At 10am today, Monday 7 March, Women and Men of Zimbabwe Arise (WOZA) sprang an early International Women’s Day protest. As well as issues related to this special day, members wanted to protest the ongoing arrest and torture of members this last week. As protestors marched they issued a newsletter calling on SA president Jacob Zuma and SADC leaders to help us end the violence.
The five protests began from locations surrounding the High Court. Two of the protests managed to reach the 8th Avenue Court but three protests were dispersed by riot police and army. Three women have been arrested but have not been located at the police station by human rights lawyers. WOZA is concerned for their safety as police are hiding them. The three are Eneles Dube, Janet Dube and Selina Dube.
As Bulawayo awoke to heavy police and army presence in the city, WOZA leaders decided to reduce the protest to the bravest of the brave numbering 500 female and male members. Another strategy adopted was to conduct flash protests, (appear and disappear as soon as police arrive). Additionally, headlines from the daily newspapers revealed an unofficial ban of rally and protests.
Higher numbers of riot police were deployed at the previous target of WOZA protests – The Chronicle. However they quickly heard the loud singing and ran up several city blocks to respond. The song that carried a strong message – Kubi kubi siyaya – noma kunjani – besitshaya; besibopha; besidubula, siyaya. Roughly translated “the situation is bad but we will still get where we are going, even if the beats us, arrest us, or shoot to kill us, we will get there”. One police officer ordering one of the protests to disperse said – what rights are you talking about? – you are lying, you want to start a revolution!
After they dispersed the protests, about 40 uniformed and plain clothed police officers picked up every single placard and newsletter, exposing two of their colleagues who had tortured members. One police officer came across a man holding the placard. He asked the man to show him it and asked why he was writing on it. The man said he needs scrap paper to write something down. The officer took it and proceeded to carefully fold this A2 size placard into the smallest piece imaginable and put it in his pocket telling the man, holding such a thing is not allowed.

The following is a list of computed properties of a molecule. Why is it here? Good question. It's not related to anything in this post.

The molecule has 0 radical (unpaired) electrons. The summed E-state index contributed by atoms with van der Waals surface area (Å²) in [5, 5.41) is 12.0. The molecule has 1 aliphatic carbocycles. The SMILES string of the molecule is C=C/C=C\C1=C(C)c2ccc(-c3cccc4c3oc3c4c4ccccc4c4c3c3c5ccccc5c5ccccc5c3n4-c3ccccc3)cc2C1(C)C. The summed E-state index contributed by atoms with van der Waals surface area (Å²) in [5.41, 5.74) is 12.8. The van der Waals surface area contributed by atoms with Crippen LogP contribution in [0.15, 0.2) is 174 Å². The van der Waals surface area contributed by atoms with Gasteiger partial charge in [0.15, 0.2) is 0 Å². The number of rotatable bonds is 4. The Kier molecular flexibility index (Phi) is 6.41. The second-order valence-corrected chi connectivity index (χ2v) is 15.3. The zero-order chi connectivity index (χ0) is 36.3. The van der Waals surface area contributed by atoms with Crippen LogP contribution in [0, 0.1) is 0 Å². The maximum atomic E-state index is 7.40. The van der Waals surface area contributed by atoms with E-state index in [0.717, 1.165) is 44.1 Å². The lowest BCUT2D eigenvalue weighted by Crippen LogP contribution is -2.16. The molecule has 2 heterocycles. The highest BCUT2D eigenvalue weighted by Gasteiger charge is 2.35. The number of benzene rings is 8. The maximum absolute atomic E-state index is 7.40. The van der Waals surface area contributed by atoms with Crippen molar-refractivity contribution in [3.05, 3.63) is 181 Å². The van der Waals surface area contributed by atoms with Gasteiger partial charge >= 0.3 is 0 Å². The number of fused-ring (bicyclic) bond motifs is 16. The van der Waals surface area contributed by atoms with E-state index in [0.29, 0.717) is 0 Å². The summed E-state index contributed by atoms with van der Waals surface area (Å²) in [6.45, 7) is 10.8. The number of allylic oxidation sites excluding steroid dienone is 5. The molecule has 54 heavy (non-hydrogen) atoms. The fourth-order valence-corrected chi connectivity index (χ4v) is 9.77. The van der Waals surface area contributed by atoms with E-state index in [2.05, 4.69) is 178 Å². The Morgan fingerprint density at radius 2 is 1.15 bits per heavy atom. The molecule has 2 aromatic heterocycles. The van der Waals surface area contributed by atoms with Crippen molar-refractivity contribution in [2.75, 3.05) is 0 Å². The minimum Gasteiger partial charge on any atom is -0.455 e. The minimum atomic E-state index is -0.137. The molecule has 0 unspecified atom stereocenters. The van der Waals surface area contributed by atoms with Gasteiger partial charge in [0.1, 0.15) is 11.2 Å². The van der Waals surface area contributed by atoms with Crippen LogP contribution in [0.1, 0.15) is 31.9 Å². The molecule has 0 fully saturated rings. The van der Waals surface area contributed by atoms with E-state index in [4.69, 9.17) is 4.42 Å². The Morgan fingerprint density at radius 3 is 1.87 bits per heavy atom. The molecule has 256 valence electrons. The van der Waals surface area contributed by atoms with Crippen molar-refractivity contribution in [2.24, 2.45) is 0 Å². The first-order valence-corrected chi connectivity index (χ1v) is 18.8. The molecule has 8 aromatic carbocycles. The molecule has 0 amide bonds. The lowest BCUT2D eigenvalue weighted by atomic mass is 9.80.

The protests taking place around International Women’s Day provide an opportunity to demand respect for Women’s rights and for peace in Zimbabwe. The theme adopted as part of the Constitutional reform process is ‘the rising of the women means the rising of the nation – No more poverty and starvation, many sweating for a few to benefit”.
After the dispersal of members, they did not go home but went straight to Tredgold court to await the appearance of their colleagues. Forcing a further deployment of Riot Police and plain clothed detectives to the remand court where the stalemate seemed to endure.
Over the last week, members have been arrested and tortured by police officers in Bulawayo. Seven members on Monday 28th February and 4 on Saturday 5th March 2011. The four currently in custody all have swollen faces and Nomsa Sibanda could not use her hands to hold her baby. At 10am they were due to attend court but for unknown reasons they had still not attended court by mid afternoon. At 4:30pm, the state refused to prosecute and released the four without them appearing in court to be officially charged.
WOZA and MOZA wish to send a stern message to the police force – there is no basis for a state of emergency in Zimbabwe be it official or unofficial. According to the current constitution we have the right to protest and assembly peacefully. If they are wanting to declare a state of emergency they will have to justify it in law but the only people we see disturbing the peace are units of the Zimbabwe Republic Police, namely Riot squad, Police Internal Security Intelligence (PISI) like Mdawini, Law and Order detectives based at Bulawayo Central like George Levison Ngwenya. If they continue to arbitrarily arrest our members we will respond with more protests and expose those who commit torture.
WOZA leaders pay tribute to the courage of members who seeing the police and army all over could so easily have stayed at home but because of the pressure they brought to bear, their colleagues have walked away without charge when earlier in the week, their seven colleagues were being threatened with prison and had to pay for their freedom.